He continued that there were firewalls in place but many people had access to the system. Having the system down has cost a great deal of paper and manpower, but the price to fix the system was quoted at $18,613, which includes rebuilding the network with two servers, multiple layers of firewall protection as well as virus protection.
Robinson made a motion to allow the director to have up to $20,000 to fix the system, however the board’s attorney says that because of the cost of the job, it must be bid out or a company who has an existing state bid can be used for the repair to speed up the process.
Robinson then restated his motion to allow the director to investigate using a state contract to reconfigure the network to facilitate operation of the portal and if unsuccessful to solicit bids. The board voted to support this motion.
The board expressed concern that whoever does the job must be a reputable and trustworthy company, as someone with ulterior motives could cause great damage to the county and the system.
Other items discussed:
•The board received a reimbursement check for approximately $169,000 from the state for upgrades.
•The board approved the second reading of the $591,099 2012-2013 proposed budget. Amendments are expected to be made at future meetings.
•The board approved paying Ben Knox of 10-2 Communications $1,000 for climbing towers and digital testing in preparation for narrowbanding.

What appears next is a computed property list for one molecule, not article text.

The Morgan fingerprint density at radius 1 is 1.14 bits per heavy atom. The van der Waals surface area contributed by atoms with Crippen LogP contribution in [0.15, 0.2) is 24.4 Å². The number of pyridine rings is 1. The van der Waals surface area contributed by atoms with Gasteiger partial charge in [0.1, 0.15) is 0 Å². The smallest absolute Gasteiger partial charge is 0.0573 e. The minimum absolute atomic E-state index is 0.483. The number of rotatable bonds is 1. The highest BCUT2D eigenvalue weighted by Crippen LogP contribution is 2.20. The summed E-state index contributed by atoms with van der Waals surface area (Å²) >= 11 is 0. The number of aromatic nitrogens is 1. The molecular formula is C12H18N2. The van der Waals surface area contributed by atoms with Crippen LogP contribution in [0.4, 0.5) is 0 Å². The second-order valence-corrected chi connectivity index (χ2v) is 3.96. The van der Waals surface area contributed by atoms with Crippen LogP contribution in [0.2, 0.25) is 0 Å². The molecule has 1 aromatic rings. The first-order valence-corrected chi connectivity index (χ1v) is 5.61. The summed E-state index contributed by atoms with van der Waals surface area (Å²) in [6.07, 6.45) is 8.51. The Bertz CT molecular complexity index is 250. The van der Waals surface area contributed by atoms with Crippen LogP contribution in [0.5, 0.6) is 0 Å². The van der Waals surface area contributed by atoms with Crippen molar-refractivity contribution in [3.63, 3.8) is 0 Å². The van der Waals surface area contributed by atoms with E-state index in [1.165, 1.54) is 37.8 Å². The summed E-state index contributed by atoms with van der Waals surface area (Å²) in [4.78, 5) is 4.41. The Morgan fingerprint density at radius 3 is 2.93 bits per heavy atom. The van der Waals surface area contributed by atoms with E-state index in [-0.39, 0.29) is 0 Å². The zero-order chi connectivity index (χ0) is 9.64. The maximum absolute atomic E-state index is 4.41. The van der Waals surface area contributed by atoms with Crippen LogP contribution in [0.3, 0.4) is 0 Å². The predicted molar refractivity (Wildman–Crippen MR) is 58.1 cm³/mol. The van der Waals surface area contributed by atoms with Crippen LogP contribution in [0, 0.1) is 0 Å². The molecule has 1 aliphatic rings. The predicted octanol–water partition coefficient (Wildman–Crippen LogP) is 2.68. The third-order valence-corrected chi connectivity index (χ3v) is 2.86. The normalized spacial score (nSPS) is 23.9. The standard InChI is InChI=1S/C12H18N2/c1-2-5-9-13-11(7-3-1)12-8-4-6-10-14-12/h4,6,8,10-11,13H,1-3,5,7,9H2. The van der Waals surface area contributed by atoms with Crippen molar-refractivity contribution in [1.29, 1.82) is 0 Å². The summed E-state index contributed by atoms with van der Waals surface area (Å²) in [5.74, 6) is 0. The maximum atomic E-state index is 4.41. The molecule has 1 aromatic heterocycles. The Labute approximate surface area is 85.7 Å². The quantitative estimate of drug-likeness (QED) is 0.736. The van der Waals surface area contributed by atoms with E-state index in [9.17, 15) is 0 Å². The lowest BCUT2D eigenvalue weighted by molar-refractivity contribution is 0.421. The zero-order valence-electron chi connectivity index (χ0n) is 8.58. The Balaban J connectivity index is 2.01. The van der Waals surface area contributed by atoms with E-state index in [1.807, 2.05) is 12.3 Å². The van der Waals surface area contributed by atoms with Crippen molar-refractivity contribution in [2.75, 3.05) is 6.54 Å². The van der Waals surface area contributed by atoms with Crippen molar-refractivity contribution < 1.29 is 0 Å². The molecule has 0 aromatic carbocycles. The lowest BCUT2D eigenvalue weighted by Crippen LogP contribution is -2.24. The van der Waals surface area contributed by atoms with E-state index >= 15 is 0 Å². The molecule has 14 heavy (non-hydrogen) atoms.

•Board member Geeta McMillan asked that the board research the possibility of finding a vehicle with official 911 markings for the use of the 911 director. The director often traverses rough terrain and is unable to identify himself as a public official until exiting the vehicle, which can be potentially dangerous. The board discussed obtaining a confiscated car from the sheriff department’s impound for official use if possible.
•There will be a possible changing of shifts on a rotation schedule so that dispatchers can have different days or nights off. Board member Jerry Fowler said the Warren County E-911 office has found a six month rotation to be very favorable with the employees.
•Director England stated that with budget amendments that have been made, he can begin the process of eliminating the scheduled overtime.
•The board unanimously agreed not to pay dispatchers for working at the incident command at the upcoming fair. The Emergency Management Agency has asked for volunteers, but no dispatchers have volunteered. However, paying dispatchers would mean paying overtime and if an incident were to occur at the fair, the board believes that fair patrons would be more apt to call 911 than visit the command trailer. The calls would still go through the 911 center rather than the trailer, which negates the purpose of the command center and the need to have dispatchers on site.
•The board hopes to present a certificate to Dale Jones, who took his own plane and fuel to investigate what was believed to be a plane crash around the White and Van Buren County lines. Director England says that Forestry Agency was unavailable for aid, therefore he contacted Upper Cumberland Regional Airport Manager Jim Kmet, who, within minutes, reported that Jones was on his way to investigate the scene, which was deep in the forest and impenetrable by ground vehicles. “He kept these guys from being out there all night,” England said.